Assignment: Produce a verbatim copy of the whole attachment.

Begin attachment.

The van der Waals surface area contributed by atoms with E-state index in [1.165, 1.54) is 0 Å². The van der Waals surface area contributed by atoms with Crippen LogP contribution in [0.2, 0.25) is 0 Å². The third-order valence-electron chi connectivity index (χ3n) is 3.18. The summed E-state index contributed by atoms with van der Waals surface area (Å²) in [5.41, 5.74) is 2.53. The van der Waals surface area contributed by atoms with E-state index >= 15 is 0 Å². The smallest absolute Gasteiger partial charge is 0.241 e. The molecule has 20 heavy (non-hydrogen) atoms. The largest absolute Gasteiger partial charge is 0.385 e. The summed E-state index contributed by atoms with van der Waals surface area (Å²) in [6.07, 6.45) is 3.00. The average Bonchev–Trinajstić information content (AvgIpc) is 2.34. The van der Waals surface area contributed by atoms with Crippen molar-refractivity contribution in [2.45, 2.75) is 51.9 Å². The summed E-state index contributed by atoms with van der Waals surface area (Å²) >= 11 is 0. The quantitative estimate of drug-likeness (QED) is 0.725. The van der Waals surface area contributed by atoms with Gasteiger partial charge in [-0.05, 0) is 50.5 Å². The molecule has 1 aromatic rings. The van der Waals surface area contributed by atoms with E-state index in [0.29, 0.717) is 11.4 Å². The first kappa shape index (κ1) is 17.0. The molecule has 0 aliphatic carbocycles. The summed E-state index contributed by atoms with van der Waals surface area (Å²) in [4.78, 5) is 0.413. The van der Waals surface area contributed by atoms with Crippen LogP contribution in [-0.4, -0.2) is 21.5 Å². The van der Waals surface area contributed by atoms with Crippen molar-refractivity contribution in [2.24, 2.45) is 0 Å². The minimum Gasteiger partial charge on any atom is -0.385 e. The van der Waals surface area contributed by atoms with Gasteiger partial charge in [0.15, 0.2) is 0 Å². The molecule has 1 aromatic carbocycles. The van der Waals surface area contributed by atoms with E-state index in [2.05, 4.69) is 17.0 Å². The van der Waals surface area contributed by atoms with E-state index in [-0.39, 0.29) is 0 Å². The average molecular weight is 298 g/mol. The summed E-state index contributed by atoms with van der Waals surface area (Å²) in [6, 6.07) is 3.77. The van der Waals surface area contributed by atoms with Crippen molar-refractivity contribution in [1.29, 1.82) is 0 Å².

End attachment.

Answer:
The van der Waals surface area contributed by atoms with E-state index in [1.165, 1.54) is 0 Å². The van der Waals surface area contributed by atoms with Crippen LogP contribution in [0.2, 0.25) is 0 Å². The third-order valence-electron chi connectivity index (χ3n) is 3.18. The summed E-state index contributed by atoms with van der Waals surface area (Å²) in [5.41, 5.74) is 2.53. The van der Waals surface area contributed by atoms with E-state index >= 15 is 0 Å². The smallest absolute Gasteiger partial charge is 0.241 e. The molecule has 20 heavy (non-hydrogen) atoms. The largest absolute Gasteiger partial charge is 0.385 e. The summed E-state index contributed by atoms with van der Waals surface area (Å²) in [6.07, 6.45) is 3.00. The average Bonchev–Trinajstić information content (AvgIpc) is 2.34. The van der Waals surface area contributed by atoms with Crippen molar-refractivity contribution in [2.45, 2.75) is 51.9 Å². The summed E-state index contributed by atoms with van der Waals surface area (Å²) >= 11 is 0. The quantitative estimate of drug-likeness (QED) is 0.725. The van der Waals surface area contributed by atoms with Gasteiger partial charge in [-0.05, 0) is 50.5 Å². The molecule has 1 aromatic rings. The van der Waals surface area contributed by atoms with E-state index in [0.29, 0.717) is 11.4 Å². The first kappa shape index (κ1) is 17.0. The molecule has 0 aliphatic carbocycles. The summed E-state index contributed by atoms with van der Waals surface area (Å²) in [4.78, 5) is 0.413. The van der Waals surface area contributed by atoms with Crippen LogP contribution in [-0.4, -0.2) is 21.5 Å². The van der Waals surface area contributed by atoms with Crippen molar-refractivity contribution in [2.24, 2.45) is 0 Å². The minimum Gasteiger partial charge on any atom is -0.385 e. The van der Waals surface area contributed by atoms with Gasteiger partial charge in [0.15, 0.2) is 0 Å². The molecule has 1 aromatic carbocycles. The van der Waals surface area contributed by atoms with E-state index in [2.05, 4.69) is 17.0 Å². The van der Waals surface area contributed by atoms with E-state index in [-0.39, 0.29) is 0 Å². The average molecular weight is 298 g/mol. The summed E-state index contributed by atoms with van der Waals surface area (Å²) in [6, 6.07) is 3.77. The van der Waals surface area contributed by atoms with Crippen molar-refractivity contribution in [1.29, 1.82) is 0 Å².